– I support this Bill to provide an additional benefit for hard of hearing pensioners and their dependants by supplying them with bearing aids. Since the Commonwealth Acoustic Laboratories were established in about 1948, hearing aids have been provided to deaf school children, pre-school children, repatriation cases where the deafness is a result of war service and serving members of the defence forces, and some have been supplied as a social service benefit to certain people undergoing rehabilitation training and treatment. The extension of the operations of the Laboratories will now include a service for age, widow, invalid and service pensioners, in addition to those receiving a tuberculosis allowance or sheltered employment allowance. Dependants of these people will also be eligible to receive a hearing appliance under this amendment.
Last year 970 hearing aids were provided to children by the Commonwealth Acoustic Laboratories and a total of more than 20,000 instruments have been distributed under the existing scheme since it began. It is estimated that during the next 3 years approximately 100,000 pensioners will be tested and 36,000 hearing aids will be fitted. This, of course, will necessitate a substantial expansion of the instrumentality to cope with this demand. It will be necessary to increase the staff considerably and to establish branches in suburban and country areas to serve the additional people that this Bill will embrace. The pensioner will be given the choice of two aids, the Calaid E, which is a miniature instrument fitted to an ear mould inserted into the ear, and the more powerful Calaid T, which is a transistorised unit worn on the body.
The pensioner or dependant classified under this amendment will have to seek the advice of his own general practitioner to ascertain in the first instance whether in the opinion of the doctor a hearing aid is advisable. He will then be referred to the Laboratories for an audiometric examination which will assess the loss of hearing to determine whether an appliance would be beneficial. If it is decided that an instrument should be issued a fee of $10 will be required and an individual ear mould will be taken to enable a correctly fitting instrument to be supplied. This will then be subject to free maintenance during the life of the aid and, if it happens to become damaged beyond repair, a new aid will be issued for an additional fee of $10.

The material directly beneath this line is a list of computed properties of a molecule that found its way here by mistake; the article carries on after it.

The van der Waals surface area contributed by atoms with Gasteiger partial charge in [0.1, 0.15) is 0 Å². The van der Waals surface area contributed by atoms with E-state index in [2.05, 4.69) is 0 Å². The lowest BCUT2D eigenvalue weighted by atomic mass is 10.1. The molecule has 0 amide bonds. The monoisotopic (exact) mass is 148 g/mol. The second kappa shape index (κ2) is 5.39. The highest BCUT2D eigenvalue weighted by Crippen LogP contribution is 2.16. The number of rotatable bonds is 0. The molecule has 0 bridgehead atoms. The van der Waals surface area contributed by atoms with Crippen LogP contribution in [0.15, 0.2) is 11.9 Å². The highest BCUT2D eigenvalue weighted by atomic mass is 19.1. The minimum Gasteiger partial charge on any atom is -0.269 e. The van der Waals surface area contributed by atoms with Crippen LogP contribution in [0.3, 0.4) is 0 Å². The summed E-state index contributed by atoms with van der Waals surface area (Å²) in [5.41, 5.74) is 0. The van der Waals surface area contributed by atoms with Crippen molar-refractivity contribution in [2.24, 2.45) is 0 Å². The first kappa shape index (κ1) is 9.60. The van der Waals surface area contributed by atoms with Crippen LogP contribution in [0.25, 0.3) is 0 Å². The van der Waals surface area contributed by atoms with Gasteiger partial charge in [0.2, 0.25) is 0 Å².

In my speech during the debate on the estimates for the Department of Health I referred to the fact that pensioners were restricted by this Bill to one source of supply and I said that only one make of hearing aid is available to them. I suggested that the Bill should allow for a widening of this choice by including suppliers in the industry, thereby giving the pensioner a freedom of choice not only of consultant but also of the type of hearing aid that is to be provided. I still feel that a pensioner could be sent to the Laboratories for an assessment of his hearing loss, if the Government considers that this is necessary, and be supplied with an authority for the supply of an aid, to specifications laid down by the Government, at a hiring fee of $10 or a straight out price which again could be laid down by the Government. I believe also that the person should have the choice of purchasing a more expensive type if he can afford it. The Government could make the same cash allowance in such a case and it could be deducted from the price of a better type of instrument.
The Bill states that the Minister may through any acoustic laboratory established under the Acoustic Laboratories Act 1948 or in any other way arrange for the supply by the Commonwealth of hearing aids to persons over the age of 21 years who are suffering from defective hearing, being pensioners or dependants of pensioners, and for the maintenance otherwise than by way of provision of replacement batteries, of hearing aids so supplied. The Minister is thus given the necessary authority. I repeat that he may through any acoustic laboratory established under the Acoustic Laboratories Act 1948 or in any other way arrange for the supply by the Commonwealth of hearing aids to the persons I have stated.
I again urge the Minister to reconsider his decision on this matter and give further thought to future extension of the legislation to include private industry. Private hearing aid consultants have branches throughout country areas as well as in city and suburban centres. They have been rendering a valuable service to the community for many years and appear to me to be geared to handle this work. Many country centres are served on a twomonthly basis, or even more frequently. Agencies are established to supply batteries and to handle any repair work that could be necessary. I am sure that if these people were given the opportunity they could handle the work for pensioners with ease, thereby avoiding the added expense necessary for the government laboratories to increase their staff and to establish additional branches to cater for the extra work generated by this legislation.
I respectfully suggest that the Minister should take all these points into consideration with a view to including private enterprise in the coverage of the legislation, thus giving to pensioners and their dependants freedom to choose their own consultants, many of whom have been treating with complete satisfaction for a great number of years oases of the type covered by this legislation.